Roma are one of the biggest clubs in Italy and one of the well-known clubs in Europe also. In spite of this, they’ve had very limited success – with Totti only winning one league title in his 25 years as a senior player. They have in this time, established themselves as a top club in Italy, being within touching distance of a league title most years. Exemplified by going closest to stopping this current Juventus team during their 6-in-a-row scudetto titles. This season, Roma ended with their highest ever points total of 87 (note: league changed from 18 to 20 teams for start of 2004/05 season). This eclipses their 85 points in the 2013/14 season. The trajectory of the capital club is only going in one direction and that’s upward.
Since Roma was taken over by its current American owners in 2011, they have added extra funding as well as having managed the club more efficiently. In the past, Roma were known to fluctuate dramatically in their league standings but have been much more consistent since James Pallotta has come to head the club. Going forward, this effective club management will be a catalyst in improving Roma’s chances of winning silverware, boosting their profile on the international stage as well as providing Italy with stars for the future.
The American owners are very ambitious with their ideas for Roma. This ambition is best seen in the plans to develop a new stadium for the club. Within Italy, only Juventus, Sassuolo and Udinese own their own stadium. Atalanta have also got permission to get their own stadium by buying it off the current owners – the council. Every other club has to pay the local council to rent it out every year – a massive issue across Italy. This creates huge expenses for the clubs while they generate minimal revenue from match days.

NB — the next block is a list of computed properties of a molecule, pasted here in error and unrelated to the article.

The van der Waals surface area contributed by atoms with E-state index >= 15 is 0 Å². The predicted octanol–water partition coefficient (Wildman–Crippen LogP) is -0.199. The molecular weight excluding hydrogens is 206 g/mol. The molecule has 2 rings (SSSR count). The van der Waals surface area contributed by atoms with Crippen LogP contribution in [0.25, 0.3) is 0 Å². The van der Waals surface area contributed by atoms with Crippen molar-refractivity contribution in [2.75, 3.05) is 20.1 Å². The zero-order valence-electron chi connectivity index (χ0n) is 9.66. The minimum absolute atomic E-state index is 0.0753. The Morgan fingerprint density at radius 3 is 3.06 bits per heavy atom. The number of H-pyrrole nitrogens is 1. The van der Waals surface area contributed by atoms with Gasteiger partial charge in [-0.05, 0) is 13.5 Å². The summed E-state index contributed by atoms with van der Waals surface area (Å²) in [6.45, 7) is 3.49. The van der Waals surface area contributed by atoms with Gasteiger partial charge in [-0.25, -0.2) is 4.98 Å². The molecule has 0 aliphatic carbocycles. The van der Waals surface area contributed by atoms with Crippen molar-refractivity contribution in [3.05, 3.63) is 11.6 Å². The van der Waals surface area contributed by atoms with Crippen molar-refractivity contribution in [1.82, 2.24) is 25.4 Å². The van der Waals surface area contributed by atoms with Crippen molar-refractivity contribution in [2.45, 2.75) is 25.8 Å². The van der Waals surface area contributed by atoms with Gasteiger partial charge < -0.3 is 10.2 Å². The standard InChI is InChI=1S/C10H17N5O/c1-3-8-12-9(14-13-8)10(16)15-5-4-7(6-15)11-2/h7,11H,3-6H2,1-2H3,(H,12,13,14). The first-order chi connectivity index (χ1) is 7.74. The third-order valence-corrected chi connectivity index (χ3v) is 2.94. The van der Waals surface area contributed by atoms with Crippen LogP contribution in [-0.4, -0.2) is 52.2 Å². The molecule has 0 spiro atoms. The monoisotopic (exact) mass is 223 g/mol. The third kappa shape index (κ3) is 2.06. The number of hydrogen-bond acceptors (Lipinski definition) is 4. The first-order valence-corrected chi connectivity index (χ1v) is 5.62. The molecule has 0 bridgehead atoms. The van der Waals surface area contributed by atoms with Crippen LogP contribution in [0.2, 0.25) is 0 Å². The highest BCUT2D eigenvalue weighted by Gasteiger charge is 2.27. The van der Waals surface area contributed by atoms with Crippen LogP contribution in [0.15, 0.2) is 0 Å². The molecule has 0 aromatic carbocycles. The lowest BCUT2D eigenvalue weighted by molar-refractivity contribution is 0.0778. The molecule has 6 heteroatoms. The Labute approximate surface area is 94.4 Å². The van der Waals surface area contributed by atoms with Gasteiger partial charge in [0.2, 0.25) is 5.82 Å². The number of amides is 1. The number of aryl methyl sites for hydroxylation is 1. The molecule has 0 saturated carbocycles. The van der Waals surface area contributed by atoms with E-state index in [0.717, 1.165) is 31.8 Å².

Over the past few years, Roma, Lazio, AC Milan, Palermo and Cagliari have all made proposals to build their own stadia, only to be shot down by planning authorities. It is certainly one aspect of Italian football that is falling behind its European counterparts. There were several complaints raised about the standard of the San Siro last year during the Champions League Final where it was viewed as being in need of massive repair. The fact Juventus’ old stadium Delle Alpi was demolished after only 16 years shows how outdated the stadia built for ‘Italia 90’ were. The introduction of athletic tracks around the pitch at the time have since come in for a lot of criticism as the supporters do not get a good enough view of the game. Secondly, the atmosphere during games is massively effected where teams may end up playing in front of half-filled grounds. The repair of the stadia of the time were 84% over budget and the clubs/councils have struggled to pay off this debt since. The fact clubs are incapable of gathering the full match day reward due to high rents, makes the possibility of progression for Italian clubs even more difficult. Last year, Arsenal generated €132 million out of their Emirates Stadium – more than any other club in Europe. AC Milan in the same period, generated roughly €25 million – you can really see the need for clubs developing their own stadium in order to compete in Europe.